A month’s worth of classroom time to be cut from the school calendar was recently suggested by California Governor Jerry Brown if California voters reject his tax initiatives on the November ballot.
Brown proposed giving the option to school districts to cut up to 15 more days from the school year in order to offset what would be over $6 billion in trigger cuts in January 2013 without voter approval on the tax hikes, with schools shouldering $5.5 billion of those cuts. Some lawmakers in the state are crying foul over Governor Brown’s proposal to take deep cuts to the schools and community colleges (K-14) without the tax increases, stating that if education really is a priority then cuts could be taken elsewhere and that the threats are just to stir up the emotions of voters.
About one-third of public school districts around the state, including the Oakdale Joint Unified School District, have already cut one to five days from the 180-day school year, bringing Oakdale’s classroom time down to 175 days. However, Oakdale’s Superintendent Marc Malone said that cutting more school days is just not practical.
“They (politicians) devalue the whole education process when they say we can cut an extra 15 days off,” Malone said.
School districts were given the option to cut seven more days from the school year by the legislature last year, but none have taken that option. Superintendent Malone said that in OJUSD they feel the minimum is 175 days. He said that with less class time, instructional strategies can’t be evaluated and it’s not good for the kids to just cut more time off.
He added that the education OJUSD is providing today is not even the same as it was last year. He said that they don’t want to move backward, they want to move forward and be more effective, not less effective.
“The law of diminishing returns would apply at more than 175 days,” Malone said, adding that it would put California students at a significant disadvantage. “…It is not good for our students to only be in school for 160 days.”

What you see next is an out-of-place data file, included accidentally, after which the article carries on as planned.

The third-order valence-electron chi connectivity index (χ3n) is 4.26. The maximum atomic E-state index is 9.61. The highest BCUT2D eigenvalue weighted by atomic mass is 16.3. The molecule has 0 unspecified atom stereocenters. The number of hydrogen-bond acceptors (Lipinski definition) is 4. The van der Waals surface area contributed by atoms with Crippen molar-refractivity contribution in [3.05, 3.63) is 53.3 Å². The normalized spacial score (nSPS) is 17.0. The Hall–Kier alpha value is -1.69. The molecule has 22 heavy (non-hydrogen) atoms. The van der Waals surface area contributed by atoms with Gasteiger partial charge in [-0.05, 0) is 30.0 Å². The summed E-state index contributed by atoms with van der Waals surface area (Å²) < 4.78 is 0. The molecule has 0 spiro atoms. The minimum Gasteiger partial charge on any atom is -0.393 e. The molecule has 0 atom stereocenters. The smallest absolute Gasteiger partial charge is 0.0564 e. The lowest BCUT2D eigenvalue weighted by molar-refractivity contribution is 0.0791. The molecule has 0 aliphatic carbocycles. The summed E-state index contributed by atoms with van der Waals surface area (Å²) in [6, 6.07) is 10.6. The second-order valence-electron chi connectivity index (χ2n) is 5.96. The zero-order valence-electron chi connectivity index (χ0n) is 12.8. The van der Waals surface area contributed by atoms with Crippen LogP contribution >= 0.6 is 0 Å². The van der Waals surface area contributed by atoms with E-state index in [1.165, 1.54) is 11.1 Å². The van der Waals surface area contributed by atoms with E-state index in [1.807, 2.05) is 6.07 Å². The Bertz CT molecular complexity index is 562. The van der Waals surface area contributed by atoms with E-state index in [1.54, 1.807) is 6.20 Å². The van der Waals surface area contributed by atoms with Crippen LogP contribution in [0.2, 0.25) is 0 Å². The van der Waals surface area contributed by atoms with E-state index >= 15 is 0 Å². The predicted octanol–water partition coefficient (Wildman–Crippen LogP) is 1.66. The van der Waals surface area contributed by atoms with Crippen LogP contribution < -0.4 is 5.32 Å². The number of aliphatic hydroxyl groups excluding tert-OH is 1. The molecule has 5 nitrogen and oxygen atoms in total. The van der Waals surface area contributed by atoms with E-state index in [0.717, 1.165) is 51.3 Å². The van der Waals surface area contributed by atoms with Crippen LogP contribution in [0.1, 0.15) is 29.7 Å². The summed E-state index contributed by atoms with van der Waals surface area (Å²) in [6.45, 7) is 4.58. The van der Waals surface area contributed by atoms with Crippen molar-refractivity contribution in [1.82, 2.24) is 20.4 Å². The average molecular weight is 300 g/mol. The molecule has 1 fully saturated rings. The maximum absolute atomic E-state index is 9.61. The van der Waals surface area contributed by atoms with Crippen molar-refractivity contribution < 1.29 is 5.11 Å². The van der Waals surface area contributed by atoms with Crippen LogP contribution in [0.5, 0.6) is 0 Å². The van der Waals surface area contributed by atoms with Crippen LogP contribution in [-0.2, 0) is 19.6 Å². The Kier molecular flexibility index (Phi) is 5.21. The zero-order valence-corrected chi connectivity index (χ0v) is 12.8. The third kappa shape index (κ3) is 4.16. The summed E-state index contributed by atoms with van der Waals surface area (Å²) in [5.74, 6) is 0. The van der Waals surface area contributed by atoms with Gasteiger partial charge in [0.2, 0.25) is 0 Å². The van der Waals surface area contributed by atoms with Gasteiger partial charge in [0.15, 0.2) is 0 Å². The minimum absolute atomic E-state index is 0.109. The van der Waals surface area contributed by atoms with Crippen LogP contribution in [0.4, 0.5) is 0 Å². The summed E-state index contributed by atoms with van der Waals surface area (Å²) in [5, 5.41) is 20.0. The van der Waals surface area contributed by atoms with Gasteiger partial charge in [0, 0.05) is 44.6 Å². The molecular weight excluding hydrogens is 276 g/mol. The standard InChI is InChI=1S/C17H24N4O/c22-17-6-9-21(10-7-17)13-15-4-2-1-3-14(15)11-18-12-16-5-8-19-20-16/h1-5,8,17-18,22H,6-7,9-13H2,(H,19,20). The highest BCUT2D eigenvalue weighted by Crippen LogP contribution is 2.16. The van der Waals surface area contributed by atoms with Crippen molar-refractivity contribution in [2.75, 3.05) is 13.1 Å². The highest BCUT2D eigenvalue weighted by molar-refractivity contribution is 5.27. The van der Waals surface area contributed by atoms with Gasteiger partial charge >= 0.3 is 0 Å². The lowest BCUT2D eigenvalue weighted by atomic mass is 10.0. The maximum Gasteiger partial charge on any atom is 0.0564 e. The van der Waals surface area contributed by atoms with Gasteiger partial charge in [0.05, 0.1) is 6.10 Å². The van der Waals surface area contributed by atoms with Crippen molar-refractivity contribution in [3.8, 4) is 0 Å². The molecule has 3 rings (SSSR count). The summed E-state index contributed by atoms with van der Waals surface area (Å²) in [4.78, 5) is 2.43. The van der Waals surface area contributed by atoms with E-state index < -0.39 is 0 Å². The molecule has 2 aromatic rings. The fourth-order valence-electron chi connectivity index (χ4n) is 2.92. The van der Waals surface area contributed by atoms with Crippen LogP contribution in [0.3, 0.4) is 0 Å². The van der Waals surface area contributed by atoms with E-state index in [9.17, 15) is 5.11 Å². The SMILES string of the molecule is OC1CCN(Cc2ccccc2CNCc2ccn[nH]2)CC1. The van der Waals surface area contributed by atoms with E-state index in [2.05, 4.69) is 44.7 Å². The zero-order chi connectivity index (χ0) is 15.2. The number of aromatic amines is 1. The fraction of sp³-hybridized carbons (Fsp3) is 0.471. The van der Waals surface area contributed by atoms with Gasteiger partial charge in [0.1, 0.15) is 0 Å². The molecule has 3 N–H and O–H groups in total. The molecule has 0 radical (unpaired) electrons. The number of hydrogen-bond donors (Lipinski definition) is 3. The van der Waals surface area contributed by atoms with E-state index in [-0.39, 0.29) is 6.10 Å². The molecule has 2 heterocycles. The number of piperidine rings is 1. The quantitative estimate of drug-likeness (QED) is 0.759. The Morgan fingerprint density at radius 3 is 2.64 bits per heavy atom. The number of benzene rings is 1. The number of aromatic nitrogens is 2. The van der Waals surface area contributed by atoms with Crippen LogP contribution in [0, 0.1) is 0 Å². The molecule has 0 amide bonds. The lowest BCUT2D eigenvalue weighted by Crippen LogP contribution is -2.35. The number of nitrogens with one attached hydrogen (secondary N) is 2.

Furthermore, he said they can’t just cut more time off the school calendar because school districts have bargaining agreements with classified and certificated staff. Bargaining with the school employee and teacher unions takes time, Malone noted.
“To think that a bargaining unit is going to arbitrarily agree to 15 days of reduction is just not a reality,” he said, adding, “We’ve already taken a reduction.”
Brown’s tax proposals include a temporary (four years) quarter-cent increase in the state sales tax and increase the taxes on people whose incomes are $250,000 or more. Brown said his increases will raise $9 billion in revenue, but other independent reports estimate that the increase would raise $6.8 billion.
Another tax initiative slated for the California ballot, being promoted by Los Angeles civil rights attorney Molly Munger, calls for a sliding-scale increase in taxes on nearly all wage-earners to specifically help fund schools, which is said to provide $10 billion.
Malone commented that the state has a budget gap of about $16 billion and to think that a tax increase is going to close that $15.7 billion deficit is a falsehood. He said the state needs to decrease spending, increase revenues, and then if it’s able to do that, a raise in taxes may be able to close that gap. He believes that the public needs to feel like their vote of support for a tax increase would actually make a difference. If it won’t make a difference, then there’s not much of a point.
“It’s really frustrating from a district standpoint and an employee standpoint,” Malone said. “It can’t be arbitrarily enforced… It’s hard for the public to have faith in the process when it doesn’t instill confidence.”
As it is, Malone stated that the governor’s proposed tax initiatives won’t create new funds for education. The tax initiatives are supposed to pay off deferral payments to the school districts.
OJUSD is in its fourth year of deferrals and is owed $7.8 million in deferred funds from the state, which is 20 percent of the district’s annual budget, he reported.
“We have to keep a lot of cash on hand to pay our bills,” he said.
Malone added that everyone in the district is worried. The latest proposed cut is $5.4 billion to grades K-14. That would result in a cut of $441 ADA (average daily attendance) to public school districts. That equals a $2 million cut to OJUSD.
“…We built our budget on the idea that the tax initiative will not pass. We used the worst possible case…and have built a contingent budget if it does pass.”
He added that the district has to budget for the current year and three years out to show that it can pay its bills for this year and the next three years.
Malone said that the official start of the fiscal year for the schools is July 1 and school starts in August. It’ll be December before the school districts find out if the tax initiatives pass or not.
“We have to plan for the worst and adjust for the best,” Malone said.